In recent months, initial unemployment claims have edged down
and the four-week moving average has fallen from over 400,000
claims a year ago to less than 370,000 a week. In September, the
reported unemployment rate fell to 7.8 percent crossing the
critical psychological barrier of 8 percent for the first time
since early 2009. U.S. consumer sentiment has actually reached a
five year high in October according to the University of Michigan

“There is good reason to look at the economic data and say that
the workforce situation continues to improve,” says Rob Romaine,
president of MRINetwork. “People continue to see
friends and neighbors going to work and nothing will rebuild
sentiment faster than that. Consumer debt, which is increasing
after years of consecutive quarterly declines shows that people
have more confidence in their jobs and in their economic

Adding weight to the deluge of economic figures, GDP grew at an
annualized rate of 2 percent from 1.3 percent in the second quarter
of the year. The figure was more positive than many economists
projected, yet it still is unlikely enough to pull growth in 2012
as a whole over 2 percent. Such growth, though, is not typically
enough to drive substantial improvements in employment markets, and
certainly not enough to push unemployment down half a percent in
two months. Yet, that isn’t necessarily cause to think that either
the employment or GDP figures are incorrect.

One potential cause is that productivity, which has increased
through both the recession and the recovery, has reached a peak and
employers are finding they can’t keep running with the same level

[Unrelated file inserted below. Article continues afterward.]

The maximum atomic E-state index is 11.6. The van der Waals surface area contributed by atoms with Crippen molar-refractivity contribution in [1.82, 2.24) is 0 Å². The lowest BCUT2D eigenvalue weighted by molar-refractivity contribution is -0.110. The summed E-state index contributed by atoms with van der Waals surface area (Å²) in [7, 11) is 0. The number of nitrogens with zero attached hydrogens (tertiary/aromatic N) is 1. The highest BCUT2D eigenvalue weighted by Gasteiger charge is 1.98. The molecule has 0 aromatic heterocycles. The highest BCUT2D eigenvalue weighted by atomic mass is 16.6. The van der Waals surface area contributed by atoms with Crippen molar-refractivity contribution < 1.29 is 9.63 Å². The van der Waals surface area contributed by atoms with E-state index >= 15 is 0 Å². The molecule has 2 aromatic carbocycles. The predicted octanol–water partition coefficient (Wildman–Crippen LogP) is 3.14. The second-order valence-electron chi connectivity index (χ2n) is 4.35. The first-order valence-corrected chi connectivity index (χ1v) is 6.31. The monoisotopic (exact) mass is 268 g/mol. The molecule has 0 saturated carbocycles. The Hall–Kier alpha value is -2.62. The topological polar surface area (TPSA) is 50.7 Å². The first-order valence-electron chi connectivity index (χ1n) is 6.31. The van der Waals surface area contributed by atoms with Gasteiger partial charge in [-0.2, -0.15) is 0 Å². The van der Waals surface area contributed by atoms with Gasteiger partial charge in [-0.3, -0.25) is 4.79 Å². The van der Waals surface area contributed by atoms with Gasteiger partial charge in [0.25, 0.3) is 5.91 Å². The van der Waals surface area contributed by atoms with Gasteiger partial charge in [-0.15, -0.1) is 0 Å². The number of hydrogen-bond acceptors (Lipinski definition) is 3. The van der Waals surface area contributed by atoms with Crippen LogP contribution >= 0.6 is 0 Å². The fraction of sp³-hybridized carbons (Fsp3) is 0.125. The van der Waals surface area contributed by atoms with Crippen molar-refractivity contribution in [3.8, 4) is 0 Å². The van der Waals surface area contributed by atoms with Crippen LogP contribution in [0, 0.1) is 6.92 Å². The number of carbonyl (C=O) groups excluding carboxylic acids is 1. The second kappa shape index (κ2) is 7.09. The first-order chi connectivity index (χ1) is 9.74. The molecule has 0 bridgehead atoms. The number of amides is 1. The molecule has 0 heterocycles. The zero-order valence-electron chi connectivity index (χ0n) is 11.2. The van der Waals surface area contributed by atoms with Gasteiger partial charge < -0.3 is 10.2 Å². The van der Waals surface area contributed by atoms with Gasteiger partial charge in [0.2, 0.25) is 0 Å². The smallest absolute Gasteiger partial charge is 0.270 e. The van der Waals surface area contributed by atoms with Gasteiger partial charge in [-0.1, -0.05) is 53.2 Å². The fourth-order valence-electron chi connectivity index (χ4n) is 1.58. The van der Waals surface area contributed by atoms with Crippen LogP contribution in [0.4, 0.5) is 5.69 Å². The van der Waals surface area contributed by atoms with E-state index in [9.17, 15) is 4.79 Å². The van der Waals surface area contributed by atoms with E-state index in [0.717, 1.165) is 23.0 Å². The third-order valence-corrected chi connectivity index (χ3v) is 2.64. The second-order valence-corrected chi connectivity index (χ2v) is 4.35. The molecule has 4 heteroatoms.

of staff. The current level of economic growth has become less of a
temporary condition and more of the new normal. Managers can no
longer count on staff to continue working under emergency
conditions, especially as corporate America continues to see record
profitability. Since the economy’s peak in October of 2007
corporate after tax profitability has grown at nearly three times
the rate of GDP.

Since about 2008, the number of employees voluntarily leaving
their jobs fell significantly as people didn’t want to, or couldn’t
change jobs at the rate they once did. The U.S. quit rate fell as
low as 1.2 percent in late 2009, but has since recovered to 1.6
percent. The rate among workers who feel overworked or
under-compensated is understandably even higher.

“Even if a company isn’t cutting its staffing levels, it likely
is losing employees to churn at a higher rate today than they were
two years ago,” says Romaine. “While through the recession managers
might have tried to cover those losses with existing staff, today
companies have reached a point where most positions vacated need to
be backfilled. If a salary lasted in the budget through the
recession, it was a position worth keeping filled.”

If hiring is increasing, however, that could very well help add
buying power to the economy just in time for the holiday season,
giving a possible boost to fourth quarter GDP.

The United Kingdom recently experienced a similar situation
where employment was growing while GDP was shrinking. The counter
cyclical employment growth was puzzling to many economists giving
it names like ‘the employment paradox’ and the ‘economic puzzle.’
Whatever the cause though, the increased employment likely helped
to lift the UK economy out of recession in the third quarter.

So whether the dog wags the tail, or the tail wags the dog, 2013
seems to be building the potential for some upside surprise for
both the economy and labor market.

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